But as is the problem with many BMW products, a lot of these features are pricey extras whereas some competitors offer them standard. The Premium Package and wireless charger alone add $3,250 onto the final asking price, while our tester also gets the $950 Driving Assistance package and the $875 Harmon Kardon premium sound system. And that doesn't include the $190 Gesture Control option.
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The BMW M235i Gran Coupe's twin-turbocharged 2.0-liter is a hugely impressive little engine. With 306-horsepower and 332 pound-feet, it’s BMW's most-powerful four-cylinder ever – and it certainly lives up to the title. Tick the drive mode selector to Sport, smash the gas pedal, and the little 2 Series rockets off the line with so much force that it feels like there's a six-cylinder underhood. The M235i has gobs of low-end torque and sounds great from a standstill, but it also offers lots of power higher in the rev range for high-speed highway passing.
An eight-speed automatic is the lone transmission option for the M235i, and it’s fine. In Sport mode, the gearbox shifts crisply and quickly enough without having to pull on the paddle shifters – but even if you do play with the paddles, it doesn’t respond any more eagerly. In Comfort mode, the eight-speed can be a bit sluggish on downshifts especially, but it’s far from offensive.
The problem, then, isn't the gearbox – it's the platform. The 2 Series Gran Coupe uses a front-wheel-drive architecture, same as the Mini Clubman, that just doesn't feel as dynamic as its rear-drive counterparts. And while the average consumer probably won't notice the difference, hardcore enthusiasts will likely be able to point out some of the same issues we experienced both in our first drive review and here: bad torque steer (even with power at all four wheels), terminal understeer, and completely numb steering made worse by a steering wheel that feels unusually thick, even for an M car.
The M235i Gran Coupe comes standard with BMW’s Active Driving Assistant, which includes a forward-collision warning, automatic emergency braking, blind-spot monitoring, lane-departure warning with lane-keep assist, and rear cross-traffic alert. The great thing about the Active Driving Assistant is that it’s customizable, meaning you can adjust or turn off individual features while keeping others on.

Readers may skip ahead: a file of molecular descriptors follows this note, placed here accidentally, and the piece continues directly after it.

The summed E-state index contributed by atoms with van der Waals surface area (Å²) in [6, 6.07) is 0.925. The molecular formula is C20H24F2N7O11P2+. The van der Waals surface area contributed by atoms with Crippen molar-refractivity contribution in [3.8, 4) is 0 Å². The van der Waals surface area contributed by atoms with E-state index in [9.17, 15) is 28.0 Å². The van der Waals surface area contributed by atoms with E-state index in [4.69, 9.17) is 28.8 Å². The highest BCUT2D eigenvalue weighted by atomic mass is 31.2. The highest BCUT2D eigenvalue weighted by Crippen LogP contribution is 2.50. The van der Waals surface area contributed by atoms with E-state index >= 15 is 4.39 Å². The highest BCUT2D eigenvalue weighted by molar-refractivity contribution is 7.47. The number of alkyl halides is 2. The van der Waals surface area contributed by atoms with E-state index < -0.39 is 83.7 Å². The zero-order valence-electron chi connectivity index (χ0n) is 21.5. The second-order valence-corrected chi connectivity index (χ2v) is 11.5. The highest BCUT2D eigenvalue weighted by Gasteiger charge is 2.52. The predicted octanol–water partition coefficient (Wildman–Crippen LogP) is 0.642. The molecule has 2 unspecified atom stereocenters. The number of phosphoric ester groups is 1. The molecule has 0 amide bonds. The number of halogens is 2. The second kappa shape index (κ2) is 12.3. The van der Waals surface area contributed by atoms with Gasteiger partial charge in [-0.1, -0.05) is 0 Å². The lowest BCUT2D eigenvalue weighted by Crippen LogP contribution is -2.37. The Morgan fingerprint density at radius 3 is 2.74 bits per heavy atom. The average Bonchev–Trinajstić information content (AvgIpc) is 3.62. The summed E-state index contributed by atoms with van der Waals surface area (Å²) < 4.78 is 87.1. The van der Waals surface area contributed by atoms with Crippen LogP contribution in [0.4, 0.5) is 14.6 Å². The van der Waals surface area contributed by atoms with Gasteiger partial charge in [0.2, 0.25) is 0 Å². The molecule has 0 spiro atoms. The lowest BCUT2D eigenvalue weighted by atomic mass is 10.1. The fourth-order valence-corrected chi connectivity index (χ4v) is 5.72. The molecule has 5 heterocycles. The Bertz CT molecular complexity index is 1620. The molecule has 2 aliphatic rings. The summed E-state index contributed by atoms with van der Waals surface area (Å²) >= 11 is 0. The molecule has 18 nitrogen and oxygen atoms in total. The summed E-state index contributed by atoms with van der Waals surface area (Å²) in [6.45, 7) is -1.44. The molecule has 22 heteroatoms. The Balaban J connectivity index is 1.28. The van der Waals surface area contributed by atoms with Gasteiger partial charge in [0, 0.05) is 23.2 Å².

In our case, we found BMW’s lane-keep assist option to be too intrusive. The safety feature aggressively forced the 2 Series back to center, even with the slightest movement out of the lane. Thankfully, a big button just below the infotainment screen makes it easy to shut off this feature and all the others entirely, which happened more than frequently.
The only safety option our tester lacked was the full-on Driving Assistance Package, a $950 option. That package adds the active parking assistant and adaptive cruise control with full stop-and-go functionality.
The BMW M235i Gran Coupe gets 23 miles per gallon city, 32 highway, and 26 combined from its turbocharged four-cylinder engine. As you’d expect, the less-powerful base model is more efficient – but not by much. The BMW 228i Gran Coupe gets 23 mpg city, 33 highway, and 27 combined.
For the segment, though, only one car is more efficient than the M235i Gran Coupe: The Mercedes-AMG A35, which nets 27 mpg combined. Alternatives like the CLA 35 (25 combined), the Audi S3 (25 combined), and the CT4-V (23 combined) are all less efficient.
The base BMW 2 Series Gran Coupe starts at $37,700, but the more powerful M235i model we tested starts at $45,500. Compared to the rest of the class, the BMW falls somewhere in the middle of the pack. The Audi S3 costs $43,000 and the Cadillac CT4-V costs $44,495, while the CLA 35 is more expensive at $46,900.
With options, our M235i Gran Coupe tester costs $51,295 (the most expensive 2 Series Gran Coupe costs $56,810). The most expensive option is the Premium Package, which adds a heated steering wheel, adaptive LED headlights, a head-up display, and a Live Cockpit with a digital instrument cluster for $2,650. The M Sport front seats are an extra $750, the 19-inch wheels are another $600, heated front seats are $500, and remote start is $300 – plus add $995 in destination charges.
Gallery: 2020 BMW M235i Gran Coupe: Review
2020 BMW M235i Gran Coupe